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Harlan and Greiner Labs developed a new method to improve human type 1 diabetes studies

The technique is featured in an article published in The FASEB Journal

Date Posted: Tuesday, January 21, 2020
david-harlan-david-blodgett-sam-redick-diabetes.jpg
(L-R) Sambra D. Redick, David M. Harlan and David Blodgett

A new technique to study human cells and tissues has been developed at the UMass Diabetes Center of Excellence (DCOE). It’s another step forward in the effort to examine the insulin producing beta cells of humans living with type 1 diabetes and learn more about the autoimmune attack associated with the disease.

faceb-journal-david-harlan-umass.jpg“Our ultimate goal is to prevent and cure diabetes,” said David M. Harlan, MD, co-director of the UMass DCOE. “We cannot fix what we don’t understand. Nobody on the planet yet has a fundamental and granular understanding of what causes diabetes in humans.” 

This newly created method allows scientists to recover and further examine sufficient amounts of living human cells that they previously transplanted into our novel human immune models. It’s featured in an article in the January 2020 edition of The FASEB Journal, titled Recovery of viable endocrinespecific cells and transcriptomes from human pancreatic isletengrafted mice.  

While scientists cured diabetes in rodents in the 1970’s, those “cures” have not worked in humans, as our immune system is different than that of mice & rats. The insulin-secreting beta cells that are destroyed in the type 1 diabetes (T1D) autoimmune process are embedded in the pancreas and cannot be imaged or biopsied for study. In addition, since predicting which individuals will develop T1D is virtually impossible, studying precipitating events or early disease onset is very challenging.

A unique “humanized” mouse model was developed by the UMass Diabetes Center of Excellence by DCOE co-director Dale Greiner, PhDMichael Brehm, PhD, and their collaborators. These animals don't have immune systems of their own. Human cells and tissues derived from a single individual donor are  inserted into the mice, and that person’s diabetes is then recreated and investigated within the humanized immune system. Researchers can reproduce that donor's diabetes in hundreds of humanized mouse models for study.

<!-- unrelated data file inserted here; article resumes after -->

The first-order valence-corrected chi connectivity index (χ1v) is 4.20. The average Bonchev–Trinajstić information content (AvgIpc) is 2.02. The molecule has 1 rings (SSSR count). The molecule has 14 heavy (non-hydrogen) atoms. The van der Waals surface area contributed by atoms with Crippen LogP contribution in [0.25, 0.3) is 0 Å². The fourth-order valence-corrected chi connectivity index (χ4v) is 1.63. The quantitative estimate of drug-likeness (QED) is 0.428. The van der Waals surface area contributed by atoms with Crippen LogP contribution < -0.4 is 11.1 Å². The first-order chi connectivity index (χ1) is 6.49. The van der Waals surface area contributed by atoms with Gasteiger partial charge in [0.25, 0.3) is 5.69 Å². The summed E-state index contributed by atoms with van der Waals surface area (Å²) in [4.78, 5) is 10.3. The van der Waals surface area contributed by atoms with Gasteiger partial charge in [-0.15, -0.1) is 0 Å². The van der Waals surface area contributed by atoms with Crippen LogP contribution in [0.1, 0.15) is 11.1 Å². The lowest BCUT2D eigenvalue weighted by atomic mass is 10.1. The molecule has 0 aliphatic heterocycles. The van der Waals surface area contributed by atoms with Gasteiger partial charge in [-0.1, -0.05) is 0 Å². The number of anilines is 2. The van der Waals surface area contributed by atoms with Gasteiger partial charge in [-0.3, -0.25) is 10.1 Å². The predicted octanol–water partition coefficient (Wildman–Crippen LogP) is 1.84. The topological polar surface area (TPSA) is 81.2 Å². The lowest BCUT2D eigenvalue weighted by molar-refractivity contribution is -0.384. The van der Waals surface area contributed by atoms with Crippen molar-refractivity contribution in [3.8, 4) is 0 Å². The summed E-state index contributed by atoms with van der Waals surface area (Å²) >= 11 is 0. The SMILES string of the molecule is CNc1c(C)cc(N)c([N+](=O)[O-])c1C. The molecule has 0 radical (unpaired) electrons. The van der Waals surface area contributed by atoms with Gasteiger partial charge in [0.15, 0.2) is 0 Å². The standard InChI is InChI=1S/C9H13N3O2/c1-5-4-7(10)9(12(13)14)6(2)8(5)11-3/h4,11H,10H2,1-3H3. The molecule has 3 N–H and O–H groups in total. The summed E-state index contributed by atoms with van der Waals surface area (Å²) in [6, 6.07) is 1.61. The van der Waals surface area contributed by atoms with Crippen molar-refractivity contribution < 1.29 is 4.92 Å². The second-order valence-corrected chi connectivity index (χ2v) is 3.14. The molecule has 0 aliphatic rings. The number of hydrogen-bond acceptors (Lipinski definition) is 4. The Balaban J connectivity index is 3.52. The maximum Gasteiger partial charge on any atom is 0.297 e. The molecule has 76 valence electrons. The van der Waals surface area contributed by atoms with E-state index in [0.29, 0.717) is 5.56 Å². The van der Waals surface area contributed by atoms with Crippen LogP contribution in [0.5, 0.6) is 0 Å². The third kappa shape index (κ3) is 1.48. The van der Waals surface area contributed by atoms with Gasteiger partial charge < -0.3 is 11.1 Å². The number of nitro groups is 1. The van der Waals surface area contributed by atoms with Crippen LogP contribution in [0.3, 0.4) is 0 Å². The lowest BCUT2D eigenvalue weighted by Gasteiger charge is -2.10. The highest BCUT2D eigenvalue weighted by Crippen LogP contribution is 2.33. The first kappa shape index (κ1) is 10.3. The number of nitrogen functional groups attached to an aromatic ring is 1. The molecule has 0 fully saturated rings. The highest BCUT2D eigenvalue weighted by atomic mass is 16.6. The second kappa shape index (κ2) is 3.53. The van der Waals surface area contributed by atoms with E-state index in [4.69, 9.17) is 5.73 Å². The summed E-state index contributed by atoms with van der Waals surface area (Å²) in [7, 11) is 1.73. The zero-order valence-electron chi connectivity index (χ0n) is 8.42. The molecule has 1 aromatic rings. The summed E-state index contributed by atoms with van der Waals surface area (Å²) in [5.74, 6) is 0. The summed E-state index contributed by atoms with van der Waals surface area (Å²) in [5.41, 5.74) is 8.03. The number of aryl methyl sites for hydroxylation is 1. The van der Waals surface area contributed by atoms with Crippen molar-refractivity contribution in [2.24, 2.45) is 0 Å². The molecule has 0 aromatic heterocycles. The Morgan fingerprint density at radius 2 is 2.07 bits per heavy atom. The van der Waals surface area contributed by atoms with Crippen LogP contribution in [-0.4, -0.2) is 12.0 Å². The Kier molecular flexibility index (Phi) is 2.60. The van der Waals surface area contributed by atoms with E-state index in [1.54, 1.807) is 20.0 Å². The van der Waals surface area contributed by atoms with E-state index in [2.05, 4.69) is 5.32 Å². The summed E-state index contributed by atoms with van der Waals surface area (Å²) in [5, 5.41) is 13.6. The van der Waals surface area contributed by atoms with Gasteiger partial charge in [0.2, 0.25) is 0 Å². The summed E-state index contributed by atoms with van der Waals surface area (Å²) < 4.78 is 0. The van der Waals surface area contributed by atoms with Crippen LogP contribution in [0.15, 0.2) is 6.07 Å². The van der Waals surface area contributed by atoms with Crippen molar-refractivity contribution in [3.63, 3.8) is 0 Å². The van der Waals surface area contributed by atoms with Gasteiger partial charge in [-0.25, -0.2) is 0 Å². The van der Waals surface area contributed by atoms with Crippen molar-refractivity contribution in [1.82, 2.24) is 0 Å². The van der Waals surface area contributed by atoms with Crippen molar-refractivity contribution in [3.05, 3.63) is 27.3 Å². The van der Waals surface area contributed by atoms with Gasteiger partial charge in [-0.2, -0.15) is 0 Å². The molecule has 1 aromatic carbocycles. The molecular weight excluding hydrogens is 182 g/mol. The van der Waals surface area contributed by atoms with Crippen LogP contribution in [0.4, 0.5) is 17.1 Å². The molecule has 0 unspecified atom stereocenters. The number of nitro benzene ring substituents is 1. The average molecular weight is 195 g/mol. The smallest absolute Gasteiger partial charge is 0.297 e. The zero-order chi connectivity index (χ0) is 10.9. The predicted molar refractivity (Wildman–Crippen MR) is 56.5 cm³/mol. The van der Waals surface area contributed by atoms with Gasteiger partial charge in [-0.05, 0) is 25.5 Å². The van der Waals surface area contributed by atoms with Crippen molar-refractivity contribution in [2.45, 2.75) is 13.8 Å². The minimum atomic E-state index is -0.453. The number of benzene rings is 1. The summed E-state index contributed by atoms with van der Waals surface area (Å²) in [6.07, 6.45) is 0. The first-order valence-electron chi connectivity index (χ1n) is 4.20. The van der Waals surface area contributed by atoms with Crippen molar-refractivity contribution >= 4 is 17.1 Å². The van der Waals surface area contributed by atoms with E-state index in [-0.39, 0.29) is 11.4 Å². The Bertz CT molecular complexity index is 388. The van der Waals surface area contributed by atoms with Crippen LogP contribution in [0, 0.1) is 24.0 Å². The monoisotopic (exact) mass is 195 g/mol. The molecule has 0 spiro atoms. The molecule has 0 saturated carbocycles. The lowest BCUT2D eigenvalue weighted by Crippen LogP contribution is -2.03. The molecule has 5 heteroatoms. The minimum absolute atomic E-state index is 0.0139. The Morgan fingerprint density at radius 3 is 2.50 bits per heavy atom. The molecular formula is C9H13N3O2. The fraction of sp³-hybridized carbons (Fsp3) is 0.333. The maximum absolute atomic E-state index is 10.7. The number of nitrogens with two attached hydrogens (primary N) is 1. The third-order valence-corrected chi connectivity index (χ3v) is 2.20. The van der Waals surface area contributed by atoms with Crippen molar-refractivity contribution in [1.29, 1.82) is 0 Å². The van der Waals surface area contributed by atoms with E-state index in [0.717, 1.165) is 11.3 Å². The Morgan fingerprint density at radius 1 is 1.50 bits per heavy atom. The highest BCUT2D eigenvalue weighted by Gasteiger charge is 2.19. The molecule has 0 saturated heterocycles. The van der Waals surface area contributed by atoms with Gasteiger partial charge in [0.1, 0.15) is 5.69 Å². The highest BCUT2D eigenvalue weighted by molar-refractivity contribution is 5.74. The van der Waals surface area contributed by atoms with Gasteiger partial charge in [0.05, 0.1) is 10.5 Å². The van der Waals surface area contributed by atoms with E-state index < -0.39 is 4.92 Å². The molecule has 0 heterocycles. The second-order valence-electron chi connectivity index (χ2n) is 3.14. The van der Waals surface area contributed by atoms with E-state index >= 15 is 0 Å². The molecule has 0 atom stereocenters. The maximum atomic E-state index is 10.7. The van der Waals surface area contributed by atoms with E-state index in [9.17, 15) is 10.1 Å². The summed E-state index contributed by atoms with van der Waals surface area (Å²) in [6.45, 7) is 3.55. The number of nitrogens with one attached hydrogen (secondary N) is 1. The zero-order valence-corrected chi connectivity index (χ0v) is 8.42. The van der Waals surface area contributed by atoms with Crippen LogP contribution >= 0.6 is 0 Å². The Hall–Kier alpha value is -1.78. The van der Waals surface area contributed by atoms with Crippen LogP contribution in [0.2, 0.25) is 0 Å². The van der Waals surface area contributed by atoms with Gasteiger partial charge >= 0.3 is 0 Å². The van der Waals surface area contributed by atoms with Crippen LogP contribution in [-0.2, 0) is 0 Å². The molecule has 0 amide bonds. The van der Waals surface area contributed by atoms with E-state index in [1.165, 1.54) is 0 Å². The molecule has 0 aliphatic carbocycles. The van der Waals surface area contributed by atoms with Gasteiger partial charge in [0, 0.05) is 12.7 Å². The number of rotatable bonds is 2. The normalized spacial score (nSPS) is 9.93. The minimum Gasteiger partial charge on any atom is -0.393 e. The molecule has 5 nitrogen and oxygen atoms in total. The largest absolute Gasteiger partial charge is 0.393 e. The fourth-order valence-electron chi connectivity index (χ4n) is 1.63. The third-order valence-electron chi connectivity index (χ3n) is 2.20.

Well‐controlled experiments are performed to observe the cells’ interaction and responses to various conditions and stimuli. Until now, when human pancreatic islets were transplanted into the mice, it was not possible to later remove living cells to further examine how they responded.  

“This technique that we’ve developed is exciting because not only does it allow us to view the conditions and gene expressions of these cells to better study diabetes, but it can also be applied to other fields of study,” said Sambra D. Redick, PhD, senior research scientist in the Harlan lab. “It opens the door to inserting any type of cells or tissues, manipulating them under specifically designed conditions, then taking them back out to analyze individual cells for function and the gene products driving their behavior.”

Even if people living with type 1 diabetes have beta cells that have managed to avoid autoimmune destruction, the autoimmune attack makes studying the function of these cells nearly impossible. By transplanting islets from donors with T1D into our humanized model, insulin secretion in response to glucose can be studied without fear of triggering an autoimmune response. After subjecting the human cells to various glucose conditions, challenges and therapies in vivo, individual living cells can now be recovered to closely examine and compare how each cell responded.

“If they’re still secreting insulin in a meaningful way after we’ve removed them from the humanized mouse, it can teach us a lot about what was occurring during the diabetes process,” said Redick.    

For the very first time we’ve recovered transplanted human islets from mice in a sufficient amount of experiments, to dissect both their function and gene expression patterns. This will greatly expand our ability to explore cellular function in future humanized mouse experiments.

Learn more about the research taking place at the UMass Diabetes Center of Excellence